Won't be much longer now until "she's back in the water"and another boating season starts. You are already thinking about what needs to be done, either by yourself or your marina, to get your boat all ready for a season of "clear sailing". Now might be a good time to dust off your insurance policy and carefully go over it. If the unfortunate does happen, you don't want any last minute surprises!
One area of watercraft insurance that may seem obvious yet often gets overlooked is the valuation or basis of claim payment clauses – how MUCH am I insured for? This would seem to be obvious, but not always.
The "How Much?" usually boils down to the difference between "replacement cost" and "actual cash value" (ACV). Without analyzing the specific definitions of several insurers, replacement cost is generally the cost to replace or repair new without deductions for depreciation, subject to the limit of insurance. ACV or "market value" generally means the cost to replace or repair, less depreciation for age, condition, resale value, obsolescence and normal life expectancy, and again always subject to the limit of insurance as the maximum. As an ACV example, if a boat has a life-expectancy of 20 years and was purchased new for $80,000 the simple value after 10 years might be $40,000.
Consider these situations involving a total loss to illustrate -
Your boat was purchased 11 years ago for $40,000 and you have kept the insurance limit at this to reflect this "replacement cost" (at the time you purchased it). Sounds OK so far, right? After a hurricane tears through cottage country your boat is destroyed. The insurer only offers you ACV of $20,000 based on what your actual policy states. In checking your policy, you realize that the "replacement cost" provision drops off once the boat exceeds 10 years of age. Ouch! Tip. If you know your policy has this provision, consider reducing the limit, with a resulting reduction in premium.
In a similar situation regarding the total loss and replacement of a 3-year-old boat insured for $80,000 one insurer has offered to settle @ $80,000, another insurer has offered to settle at $92,000 and another insurer at $115,000. In the two latter cases, the settlement amount was over the limit of insurance! Some policies contain clauses allowing a generous inflation or replacement benefit subject to certain qualifications e.g. if the boat is replaced with a similar new boat, if it is newer and purchased new, and insured with same insurer from the start.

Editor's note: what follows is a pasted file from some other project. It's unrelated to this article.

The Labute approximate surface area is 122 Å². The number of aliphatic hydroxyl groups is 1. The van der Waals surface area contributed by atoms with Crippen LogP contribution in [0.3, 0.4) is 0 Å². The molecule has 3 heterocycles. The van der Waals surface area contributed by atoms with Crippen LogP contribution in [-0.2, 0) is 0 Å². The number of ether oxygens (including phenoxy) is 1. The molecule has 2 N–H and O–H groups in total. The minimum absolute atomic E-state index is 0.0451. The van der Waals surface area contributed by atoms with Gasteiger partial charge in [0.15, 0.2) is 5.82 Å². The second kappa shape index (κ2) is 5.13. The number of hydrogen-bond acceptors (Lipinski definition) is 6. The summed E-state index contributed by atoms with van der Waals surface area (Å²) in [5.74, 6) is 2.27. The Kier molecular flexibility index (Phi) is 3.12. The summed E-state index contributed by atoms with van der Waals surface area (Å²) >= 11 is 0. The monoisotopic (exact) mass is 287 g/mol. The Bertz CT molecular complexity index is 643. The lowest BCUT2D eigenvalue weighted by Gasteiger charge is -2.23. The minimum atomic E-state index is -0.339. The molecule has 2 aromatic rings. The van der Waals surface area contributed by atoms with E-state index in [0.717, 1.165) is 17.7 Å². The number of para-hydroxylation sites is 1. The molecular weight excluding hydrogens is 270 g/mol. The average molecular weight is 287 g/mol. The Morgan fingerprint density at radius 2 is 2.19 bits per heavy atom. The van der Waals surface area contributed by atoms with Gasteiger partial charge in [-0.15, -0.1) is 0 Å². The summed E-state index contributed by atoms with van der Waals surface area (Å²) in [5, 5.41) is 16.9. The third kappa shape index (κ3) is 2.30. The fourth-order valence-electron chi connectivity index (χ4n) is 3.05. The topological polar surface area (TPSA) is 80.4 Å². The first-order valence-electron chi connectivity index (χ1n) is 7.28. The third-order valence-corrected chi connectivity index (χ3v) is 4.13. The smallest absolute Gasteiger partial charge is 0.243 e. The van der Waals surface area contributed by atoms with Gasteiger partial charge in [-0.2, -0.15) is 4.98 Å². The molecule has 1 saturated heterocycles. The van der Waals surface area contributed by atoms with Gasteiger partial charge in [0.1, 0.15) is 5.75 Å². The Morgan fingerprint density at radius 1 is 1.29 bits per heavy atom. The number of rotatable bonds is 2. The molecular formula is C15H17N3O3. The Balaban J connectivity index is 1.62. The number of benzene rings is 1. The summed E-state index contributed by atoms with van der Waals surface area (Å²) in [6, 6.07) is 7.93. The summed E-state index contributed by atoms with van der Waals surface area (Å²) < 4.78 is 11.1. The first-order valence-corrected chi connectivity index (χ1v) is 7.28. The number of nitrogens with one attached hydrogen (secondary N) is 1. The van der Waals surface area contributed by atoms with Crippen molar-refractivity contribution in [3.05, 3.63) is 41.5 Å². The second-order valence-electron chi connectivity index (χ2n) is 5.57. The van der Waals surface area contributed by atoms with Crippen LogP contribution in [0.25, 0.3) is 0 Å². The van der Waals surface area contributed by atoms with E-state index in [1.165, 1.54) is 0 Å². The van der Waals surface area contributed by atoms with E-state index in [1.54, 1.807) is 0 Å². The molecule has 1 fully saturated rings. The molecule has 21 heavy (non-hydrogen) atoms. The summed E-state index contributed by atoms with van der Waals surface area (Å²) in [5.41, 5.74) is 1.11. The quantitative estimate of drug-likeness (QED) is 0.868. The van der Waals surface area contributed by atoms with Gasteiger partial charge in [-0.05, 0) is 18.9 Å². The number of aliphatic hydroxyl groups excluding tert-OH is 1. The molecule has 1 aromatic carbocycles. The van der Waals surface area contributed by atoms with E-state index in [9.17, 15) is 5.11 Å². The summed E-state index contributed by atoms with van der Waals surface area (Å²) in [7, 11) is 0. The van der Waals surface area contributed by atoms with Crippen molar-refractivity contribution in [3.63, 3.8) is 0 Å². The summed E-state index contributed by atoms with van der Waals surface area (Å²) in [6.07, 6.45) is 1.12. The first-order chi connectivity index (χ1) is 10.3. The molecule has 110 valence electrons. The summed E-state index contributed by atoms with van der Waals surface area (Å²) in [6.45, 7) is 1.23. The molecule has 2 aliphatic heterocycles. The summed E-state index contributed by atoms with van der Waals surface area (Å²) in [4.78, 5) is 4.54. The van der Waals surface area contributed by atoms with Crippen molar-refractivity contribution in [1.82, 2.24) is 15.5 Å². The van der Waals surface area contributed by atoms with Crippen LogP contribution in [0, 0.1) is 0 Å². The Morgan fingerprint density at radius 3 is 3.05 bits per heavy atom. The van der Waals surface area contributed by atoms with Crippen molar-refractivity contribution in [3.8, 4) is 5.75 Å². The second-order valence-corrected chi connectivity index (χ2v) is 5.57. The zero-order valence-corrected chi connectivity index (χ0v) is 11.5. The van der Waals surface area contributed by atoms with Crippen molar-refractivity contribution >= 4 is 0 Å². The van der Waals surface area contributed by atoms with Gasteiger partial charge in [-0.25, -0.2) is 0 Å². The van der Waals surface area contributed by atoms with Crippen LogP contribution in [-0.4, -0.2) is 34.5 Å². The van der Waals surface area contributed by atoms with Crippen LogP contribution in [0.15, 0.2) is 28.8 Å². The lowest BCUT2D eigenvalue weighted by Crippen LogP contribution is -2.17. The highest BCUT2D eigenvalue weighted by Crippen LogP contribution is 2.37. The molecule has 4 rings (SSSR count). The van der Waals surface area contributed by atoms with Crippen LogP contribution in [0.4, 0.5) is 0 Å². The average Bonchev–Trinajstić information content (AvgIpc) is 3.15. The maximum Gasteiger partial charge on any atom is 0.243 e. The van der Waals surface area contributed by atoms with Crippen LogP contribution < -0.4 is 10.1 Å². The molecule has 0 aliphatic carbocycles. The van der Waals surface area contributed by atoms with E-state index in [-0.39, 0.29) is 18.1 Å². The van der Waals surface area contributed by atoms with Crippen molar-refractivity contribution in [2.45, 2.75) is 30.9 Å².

How about this? Imagine your prized metal-flake finish $80,000 bass-boat is destroyed. There are special clauses that exist which limit the amount payable for certain types of boats such as metal-flake or inflatables, strictly to actual cash value, and not replacement cost. That 8-year-old $80,000 bass boat might now only be worth $50,000!
If you decide not to replace a boat after it has been destroyed, opting instead for a cash settlement, loss payment provisions also typically dictate that settlement will be made on an ACV basis. Special valuation clauses also generally apply to sails, covers, trailers, tenders & auxiliary outboard boats – usually ACV.
The replacement cost provisions can vary considerably from one insurer to another – no age limit, 10 years, 15 years, always best to check your policy.
Like any other product or service, boat insurance exists to pay claims fair and square, subject always to the conditions and exclusions of the policy. Issues generally only arise when expectations are not met often due to a lack of communication or taking the time to read through policies. If the boat has any value of significance, it is important that you take the time to read your policy and discuss your needs and requirements with your broker.
PS. Reminder to check for your winter lay-up warranty. Putting your boat in the water before March 31st, April 1st, April 15th, or whatever the date in your policy is, could result in doing so without insurance.
The Insurance Advisors @ Guthrie Insurance Brokers Ltd
Toronto – (416) -487-5200 – Richmond Hill – (905) 313-8481
E & O E